Canadians shouldn't expect a sharp drop in real estate fees, with the country's largest brokerages vowing to hold the line on the commissions despite rules that make it easier for discounters to muscle in on their businesses.
While a deal between the Competition Bureau and the Canadian Real Estate Association means agents will be able to break real estate services into small, individually priced chunks rather than charge a set commission for a complete sale, companies such as Royal LePage don't plan to offer à la carte services.
That leaves the door open for a small group of discounters who have already set up shop across the country, offering those who want to sell their own homes to buy a listing on the real-estate funded Multiple Listing Service for as little as $109.
"That type of service may appeal to a certain segment of the market but I don't think it appeals to those who would traditionally use a professional agent," said Royal LePage president Phil Soper.
The national real estate association, which represents about 100,000 agents, was locked in a battle with the Competition Bureau over Commissioner Melanie Aitken's charges that CREA made it impossible for individual agents to offer innovative services to consumers.
Instead, anyone who wanted an agent's help to sell their home had to sign up for a full slate of services - including the posting of a Multiple Listing Service listing, the handling of negotiations and anything else involved with the sale. The average commission is 5 per cent in Canada, which meant the average national sale price of $324,928 in August would have landed agents a $16,246 commission.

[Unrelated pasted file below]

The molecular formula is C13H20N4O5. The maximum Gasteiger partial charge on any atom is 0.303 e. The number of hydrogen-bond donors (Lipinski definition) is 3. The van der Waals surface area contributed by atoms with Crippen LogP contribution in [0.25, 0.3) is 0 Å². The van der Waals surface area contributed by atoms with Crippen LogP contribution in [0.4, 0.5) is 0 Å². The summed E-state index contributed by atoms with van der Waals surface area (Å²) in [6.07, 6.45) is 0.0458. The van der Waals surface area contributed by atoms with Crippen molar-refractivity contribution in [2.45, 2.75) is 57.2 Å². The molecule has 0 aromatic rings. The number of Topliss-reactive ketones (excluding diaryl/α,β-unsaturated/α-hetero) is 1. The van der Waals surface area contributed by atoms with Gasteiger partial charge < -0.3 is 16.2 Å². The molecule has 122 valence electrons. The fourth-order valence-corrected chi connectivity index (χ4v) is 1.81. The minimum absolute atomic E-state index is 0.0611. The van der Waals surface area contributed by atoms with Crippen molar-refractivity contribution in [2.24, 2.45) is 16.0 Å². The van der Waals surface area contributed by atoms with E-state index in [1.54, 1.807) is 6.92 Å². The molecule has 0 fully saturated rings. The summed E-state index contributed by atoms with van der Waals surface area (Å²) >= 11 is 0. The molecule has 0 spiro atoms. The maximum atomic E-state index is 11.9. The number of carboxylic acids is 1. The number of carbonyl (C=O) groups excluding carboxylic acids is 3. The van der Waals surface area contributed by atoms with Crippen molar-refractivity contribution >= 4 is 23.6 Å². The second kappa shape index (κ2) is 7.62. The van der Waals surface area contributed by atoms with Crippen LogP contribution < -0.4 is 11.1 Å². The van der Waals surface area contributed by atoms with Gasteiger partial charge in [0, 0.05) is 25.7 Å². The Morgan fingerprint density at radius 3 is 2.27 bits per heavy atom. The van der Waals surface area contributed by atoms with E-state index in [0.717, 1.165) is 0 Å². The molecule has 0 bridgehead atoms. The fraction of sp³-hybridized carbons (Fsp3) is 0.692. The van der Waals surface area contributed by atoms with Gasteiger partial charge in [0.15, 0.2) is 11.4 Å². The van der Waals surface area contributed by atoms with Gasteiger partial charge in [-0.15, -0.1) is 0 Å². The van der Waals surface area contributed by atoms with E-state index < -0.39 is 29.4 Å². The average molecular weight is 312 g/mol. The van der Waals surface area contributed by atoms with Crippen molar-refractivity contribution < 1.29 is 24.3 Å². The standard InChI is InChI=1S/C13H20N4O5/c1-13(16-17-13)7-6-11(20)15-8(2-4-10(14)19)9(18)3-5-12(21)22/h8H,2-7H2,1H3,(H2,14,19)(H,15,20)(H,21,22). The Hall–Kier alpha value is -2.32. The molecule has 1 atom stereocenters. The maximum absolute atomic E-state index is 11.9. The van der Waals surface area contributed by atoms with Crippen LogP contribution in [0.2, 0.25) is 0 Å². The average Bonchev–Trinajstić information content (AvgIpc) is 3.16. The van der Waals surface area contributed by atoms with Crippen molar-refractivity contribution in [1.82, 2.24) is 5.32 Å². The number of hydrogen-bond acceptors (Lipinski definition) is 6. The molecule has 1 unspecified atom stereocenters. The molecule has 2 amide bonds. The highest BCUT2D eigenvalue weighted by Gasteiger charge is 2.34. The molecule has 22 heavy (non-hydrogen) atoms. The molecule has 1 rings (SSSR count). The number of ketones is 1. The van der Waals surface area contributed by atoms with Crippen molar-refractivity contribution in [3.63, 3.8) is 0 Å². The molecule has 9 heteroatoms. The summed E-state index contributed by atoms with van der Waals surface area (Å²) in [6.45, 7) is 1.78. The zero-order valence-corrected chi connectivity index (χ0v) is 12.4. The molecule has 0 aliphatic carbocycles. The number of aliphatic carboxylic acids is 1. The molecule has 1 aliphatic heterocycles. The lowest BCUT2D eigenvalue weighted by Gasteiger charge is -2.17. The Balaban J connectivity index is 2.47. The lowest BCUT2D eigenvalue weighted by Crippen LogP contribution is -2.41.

CREA made changes earlier this year that were meant to appease the Competition Bureau, but they didn't go far enough because there was some wiggle room that allowed it to keep members from offering low-cost services at any time. Thursday's deal, which must still be ratified by CREA's members, should end that battle.
"This battle has been about making sure a consumer isn't forced to buy more service than they may need," said Mr. Soper. "These changes may well have a profound effect on the lower end of the market, but I'm not sure this is the best time to be offering fewer services considering the market is cooling."
But even without a settlement, this year has seen a slew of low-cost realty companies set up shop to help those who want to sell their houses on their own.
Joe William of Best Value Real Estate in Ottawa has been putting houses on the MLS for $109. In British Columbia, Mayur Arora of OneFlatFee.ca will place a listing for $649. Other services can be purchased as needed - for example, he will negotiate a deal for an extra $500.
"We're having our best year, business is up over 40 per cent," said Mr. William. "It's been a very popular service, we're looking at going national."
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